According to the Financial Times, European governments could be set to follow in Hungary’s footsteps in introducing a range of windfall taxes or banking levies. This comes as a reaction to the huge profits financial institutions are currently generating mainly through sky-high interest rates.
Earlier this year the legitimacy and necessity of the Hungarian government’s decision to introduce windfall taxes in banking and business was called into question, with the issue even escalating into an open spat between the top brass of the Irish airliner Ryanair and Hungarian government officials. Soon after in July, however, the government in Madrid had announced a similar measure taxing bank operating in Spain on their extra profits. Even though this has set Spain on a collision course with the European Central Bank (ECB) that opposes such measures, the windfall taxes are set to stay.
Similarly the United Kingdom’s old-new Chancellor Jeremy Hunt is expected to introduce various tax levies on banks, a measure that is supported by opposition MP’s unhappy about news of massive quarterly profits at financial institutions in a period of unprecedented interest-rate hikes for consumers.
On the back of enormous interest rate hikes, and that of private consumers and small businesses, banks across the EU and UK have generated eye-watering profits not seen in the past fifteen years. From Deutsche Bank, to Barclays, Santander, UniCredit, HSBC and UBS have all exceeded previous profit estimates. The profits were mostly generated by the difference between the very low interests they pay on customers’ deposits (Bank of England rates are currently at 2.25%), and the high interests they charge on loans they approve.
As reported in the FT, banks themselves put their success down to “the outcome of good commercial dynamics, a favorable interest rate environment, continued cost discipline, a low cost of risk, and most importantly the commitment and work of our employees”. Furthermore, the Hungarian Banking Association (AFCA) warned that the “new windfall tax, will ‘endanger’ the banking sector’s ability to be agents for economic development and act as intermediaries for capital, as well as giving foreign companies offering cross-border financial services “an unfair advantage”.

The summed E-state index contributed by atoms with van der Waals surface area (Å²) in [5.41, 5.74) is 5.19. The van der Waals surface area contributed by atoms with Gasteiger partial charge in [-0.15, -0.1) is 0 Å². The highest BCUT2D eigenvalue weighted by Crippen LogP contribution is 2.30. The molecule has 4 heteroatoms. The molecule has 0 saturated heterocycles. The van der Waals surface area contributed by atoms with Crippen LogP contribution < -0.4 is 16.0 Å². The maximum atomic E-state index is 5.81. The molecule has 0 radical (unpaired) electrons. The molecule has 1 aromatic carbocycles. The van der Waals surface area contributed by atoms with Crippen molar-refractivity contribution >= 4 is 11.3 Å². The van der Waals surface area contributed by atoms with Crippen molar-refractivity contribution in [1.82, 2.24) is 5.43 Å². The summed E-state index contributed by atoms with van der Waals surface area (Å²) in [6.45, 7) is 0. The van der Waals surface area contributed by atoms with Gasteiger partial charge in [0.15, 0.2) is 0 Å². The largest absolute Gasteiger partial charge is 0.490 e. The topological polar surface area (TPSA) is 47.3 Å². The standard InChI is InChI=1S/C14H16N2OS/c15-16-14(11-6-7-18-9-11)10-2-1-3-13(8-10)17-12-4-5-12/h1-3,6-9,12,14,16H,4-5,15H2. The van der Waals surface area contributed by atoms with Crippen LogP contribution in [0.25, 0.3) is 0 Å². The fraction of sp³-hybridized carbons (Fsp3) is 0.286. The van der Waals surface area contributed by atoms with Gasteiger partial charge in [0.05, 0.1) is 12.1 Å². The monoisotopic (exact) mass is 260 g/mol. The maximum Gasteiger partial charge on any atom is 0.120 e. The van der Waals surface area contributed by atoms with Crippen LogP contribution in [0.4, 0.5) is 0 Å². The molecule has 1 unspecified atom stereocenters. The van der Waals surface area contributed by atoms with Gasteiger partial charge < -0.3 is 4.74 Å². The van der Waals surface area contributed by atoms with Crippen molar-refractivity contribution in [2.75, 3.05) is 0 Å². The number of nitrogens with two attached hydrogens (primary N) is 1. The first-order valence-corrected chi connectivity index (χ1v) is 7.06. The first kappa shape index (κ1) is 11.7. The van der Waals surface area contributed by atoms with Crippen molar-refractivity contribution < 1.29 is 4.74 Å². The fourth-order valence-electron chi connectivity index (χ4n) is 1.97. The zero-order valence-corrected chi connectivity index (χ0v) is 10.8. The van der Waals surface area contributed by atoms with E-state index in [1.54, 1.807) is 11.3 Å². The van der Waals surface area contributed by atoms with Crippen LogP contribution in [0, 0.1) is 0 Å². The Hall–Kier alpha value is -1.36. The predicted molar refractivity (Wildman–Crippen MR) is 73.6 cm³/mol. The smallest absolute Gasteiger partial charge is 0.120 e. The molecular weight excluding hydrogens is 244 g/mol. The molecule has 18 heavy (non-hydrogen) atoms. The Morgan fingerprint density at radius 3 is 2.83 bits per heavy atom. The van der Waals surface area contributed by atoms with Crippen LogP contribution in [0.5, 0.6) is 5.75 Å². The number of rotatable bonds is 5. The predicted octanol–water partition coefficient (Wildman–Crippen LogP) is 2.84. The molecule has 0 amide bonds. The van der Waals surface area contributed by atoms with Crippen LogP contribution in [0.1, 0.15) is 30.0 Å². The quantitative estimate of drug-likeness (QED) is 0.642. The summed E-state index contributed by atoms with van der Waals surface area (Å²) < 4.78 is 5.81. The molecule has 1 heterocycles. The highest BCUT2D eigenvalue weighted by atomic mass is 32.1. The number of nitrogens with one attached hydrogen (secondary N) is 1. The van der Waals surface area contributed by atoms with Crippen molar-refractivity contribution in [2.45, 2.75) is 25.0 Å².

Yet the unprecedented financial and economic crisis in Europe means that governments have little choice but to put extra burdens on sectors that have proved crisis-proof in the past months. As the British example shows, it would not be without political costs to governments if they were to be seen as shielding banks generating record incomes while the rest of society generally struggles with the cost of living and inflation.
The public will find it hard to stomach banks raking in large profits whilst their mortgage bills spiral out of control,
said British Liberal Democrat Treasury spokesperson Sarah Olney.
According to the FT, Barclays reported a pre-tax profit of £1.97bn for the three months to the end of September, Deutsche Bank’s pre-tax profit more than doubled to €1.6bn in the third quarter, while Santander, reported an 11 per cent year-on-year increase in net income to €2.42bn in the third quarter.
As Reuters reported though, on Thursday, the European Central Bank, rather counter-intuitively, „is set to raise the cost of borrowing further, offering an additional lift to banks”. This could put further burden on ordinary borrowers not only struggling with record high interest rates, but also ones that are entirely unpredictable, expected to rise significantly through the borrowing cycle.
Featured Photo: European Central Bank, Pixabay